FTL: Faster Than Light Review: Permadeath Is The Final Frontier
From the big hearts and minds of the small indie studio Subset Games comes a rougelike space simulator game that will make you laugh, cry, rage and probably do all three in the same setting. Yes, FTL: Faster Than Light is THAT type of game. In this remarkable PC title, you take on the role of a spaceship captain that is charged to deliver some important information to your allies in another sector. With a limited crew and somewhat battle-ready vessel (both which can be customized throughout the game), these are the only resources that stands between you and a fleet of space pirates that want you dead and are closing in quick. That and a couple of fortuitous shenanigans that might or might not spell your doom. Most likely, they will spell your doom, but more on that later.
To meet your goal of reuniting with your allies, you will have to move around on a small mini map that shows various planets and one that holds an exit. However, as you move from planet to planet to reach it, you will encounter random events such as: salvaging for scrap (money used to upgrade your ship and buy various items/crew at stores), helping innocent by-standers that might provide rewards, and other random events. “Risk versus reward” is one of the biggest features of FTL and one that governs the game heavily. For example, at one point into my game, I was running low on scrap and my weapon system was not the best. On my move to another planet, I was presented with an option to either go through an asteroid belt or move on. I choose the first option and found a powerful weapon, one that ultimately helped me defeat the final boss. I did it again on another play-through and took some damage to my ship, desperately searching for a store to make repairs afterwards, but not before I got pelted with a few random pirate battles. In this case, my aforementioned doom was almost at hand, but thanks to some early decision-making (such as to buy a repair droid back in the 2nd sector), I was able to keep myself alive through four battles and eventually located a store.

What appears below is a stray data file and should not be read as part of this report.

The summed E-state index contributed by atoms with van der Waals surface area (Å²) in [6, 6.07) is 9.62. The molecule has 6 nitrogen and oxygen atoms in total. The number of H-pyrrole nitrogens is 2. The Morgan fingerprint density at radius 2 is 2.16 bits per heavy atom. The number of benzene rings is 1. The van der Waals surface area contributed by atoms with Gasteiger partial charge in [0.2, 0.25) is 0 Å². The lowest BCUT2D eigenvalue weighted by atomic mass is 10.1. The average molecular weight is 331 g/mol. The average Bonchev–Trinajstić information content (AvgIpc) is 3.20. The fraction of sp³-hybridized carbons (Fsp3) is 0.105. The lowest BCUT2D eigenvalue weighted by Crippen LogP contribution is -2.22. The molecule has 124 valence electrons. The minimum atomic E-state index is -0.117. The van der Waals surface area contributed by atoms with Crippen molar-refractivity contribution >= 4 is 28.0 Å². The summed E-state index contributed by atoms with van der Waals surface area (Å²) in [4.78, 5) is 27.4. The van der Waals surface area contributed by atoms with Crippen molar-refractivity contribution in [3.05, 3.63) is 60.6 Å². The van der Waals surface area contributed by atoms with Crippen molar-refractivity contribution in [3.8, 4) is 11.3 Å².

Fights in FTL are enjoyable, yet static, but by no means easy. In battle, you can either set commands in real time or hit the space bar to pause things. You can target weapon systems to stop enemy attacks, shields from protecting the hull, or even board the enemy yourself with a purchased teleporter. Hit the space bar again and the battle will resume and you can see the results of your choices and do it as much as you like, until you feel ready to take it all on the fly. After fighting a few random battles, they will get familiar, allowing you the foresight to make the best decision to end conflicts quickly. However, as you progress through each sector, enemies will get stronger; forcing you to use new strategies or upgrade your ship. If you win, you are rewarded with fuel, scrap, parts, and even extra goodies. Get cocky, underestimate the enemy, and lose the fight you are in…well, that is it. Permadeath. That means you have to start a new game and do it all over again.
While the permadeath aspect is frustrating (and classic staple of rougelike games), it is also an important part of FTL, since it encourages multiple attempts and play-throughs. This is especially key when it comes to unlocking hidden ships. In addition to the encouragement factor, it also serves a teaching moment; allowing you to reflect on what you did wrong and do it differently. Even though that means trying to assemble the idea ship build, crew, and conditions – FTL makes it fun and exciting rather than feel like a complete chore and bore. Also, while you enjoy (or suffer) through your many defeats/victories, the game also sports a palatable soundtrack by Ben Prunty. You can purchase it off of Steam or Bandcamp if you like what you hear.
Rougelike games are a shrinking breed among many genres in the gaming market (except for Japan). With indie developers like Subset Games, I am at least glad to see that they are not completely forgotten or for that matter, still have a lot to offer when tackled ambitiously. Taking some of the best elements from the genre such as: permanent death and rpg mechanics while executing it with style and keeping it entertaining, FTL simply just works for all those gamers that enjoy a challenge. Did I mention it also has its own modding community? Almost hard to believe that such a game was a Kickstarter project once.
What do you think? Leave a comment.
Never heard about this game. Will steam it later!
I highly recommend you give it a try if you into rougelike/space simulators. One of the best (and toughest) Indie games I have played in awhile.
Kickstarter and Indiegogo has been a great resource for game makers to fund their projects. It is always great to see the end result being great too.
Agreed. Crowd funding has really helped a lot of great ideas take root, especially with regards to games. Can’t wait to see how the Pier Solar HD project fares.
This sounds about as difficult as the original Teenage Mutant Ninja Turtles video game.